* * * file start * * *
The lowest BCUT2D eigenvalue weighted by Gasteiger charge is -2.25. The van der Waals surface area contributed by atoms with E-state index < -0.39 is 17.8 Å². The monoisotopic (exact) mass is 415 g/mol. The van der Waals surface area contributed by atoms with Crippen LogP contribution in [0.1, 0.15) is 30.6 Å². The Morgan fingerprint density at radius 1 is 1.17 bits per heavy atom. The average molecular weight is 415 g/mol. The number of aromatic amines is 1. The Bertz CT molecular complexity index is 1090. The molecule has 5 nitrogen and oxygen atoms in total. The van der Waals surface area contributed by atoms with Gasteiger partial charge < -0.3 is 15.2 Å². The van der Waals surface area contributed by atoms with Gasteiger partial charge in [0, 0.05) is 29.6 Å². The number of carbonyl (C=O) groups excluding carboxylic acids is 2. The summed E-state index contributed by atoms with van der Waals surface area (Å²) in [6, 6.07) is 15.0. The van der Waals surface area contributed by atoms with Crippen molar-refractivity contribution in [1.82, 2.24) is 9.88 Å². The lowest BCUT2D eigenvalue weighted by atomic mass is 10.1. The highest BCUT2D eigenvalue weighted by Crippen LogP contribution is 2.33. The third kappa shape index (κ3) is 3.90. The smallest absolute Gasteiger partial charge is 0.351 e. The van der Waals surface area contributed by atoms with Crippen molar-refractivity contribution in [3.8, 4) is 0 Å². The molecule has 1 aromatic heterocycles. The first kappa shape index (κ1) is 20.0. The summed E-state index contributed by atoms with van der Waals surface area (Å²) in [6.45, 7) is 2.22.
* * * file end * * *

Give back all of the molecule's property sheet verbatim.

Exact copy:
The lowest BCUT2D eigenvalue weighted by Gasteiger charge is -2.25. The van der Waals surface area contributed by atoms with E-state index < -0.39 is 17.8 Å². The monoisotopic (exact) mass is 415 g/mol. The van der Waals surface area contributed by atoms with Crippen LogP contribution in [0.1, 0.15) is 30.6 Å². The Morgan fingerprint density at radius 1 is 1.17 bits per heavy atom. The average molecular weight is 415 g/mol. The number of aromatic amines is 1. The Bertz CT molecular complexity index is 1090. The molecule has 5 nitrogen and oxygen atoms in total. The van der Waals surface area contributed by atoms with Gasteiger partial charge < -0.3 is 15.2 Å². The van der Waals surface area contributed by atoms with Gasteiger partial charge in [0, 0.05) is 29.6 Å². The number of carbonyl (C=O) groups excluding carboxylic acids is 2. The summed E-state index contributed by atoms with van der Waals surface area (Å²) in [6, 6.07) is 15.0. The van der Waals surface area contributed by atoms with Crippen molar-refractivity contribution in [1.82, 2.24) is 9.88 Å². The lowest BCUT2D eigenvalue weighted by atomic mass is 10.1. The highest BCUT2D eigenvalue weighted by Crippen LogP contribution is 2.33. The third kappa shape index (κ3) is 3.90. The smallest absolute Gasteiger partial charge is 0.351 e. The van der Waals surface area contributed by atoms with Crippen molar-refractivity contribution in [3.8, 4) is 0 Å². The molecule has 1 aromatic heterocycles. The first kappa shape index (κ1) is 20.0. The summed E-state index contributed by atoms with van der Waals surface area (Å²) in [6.45, 7) is 2.22.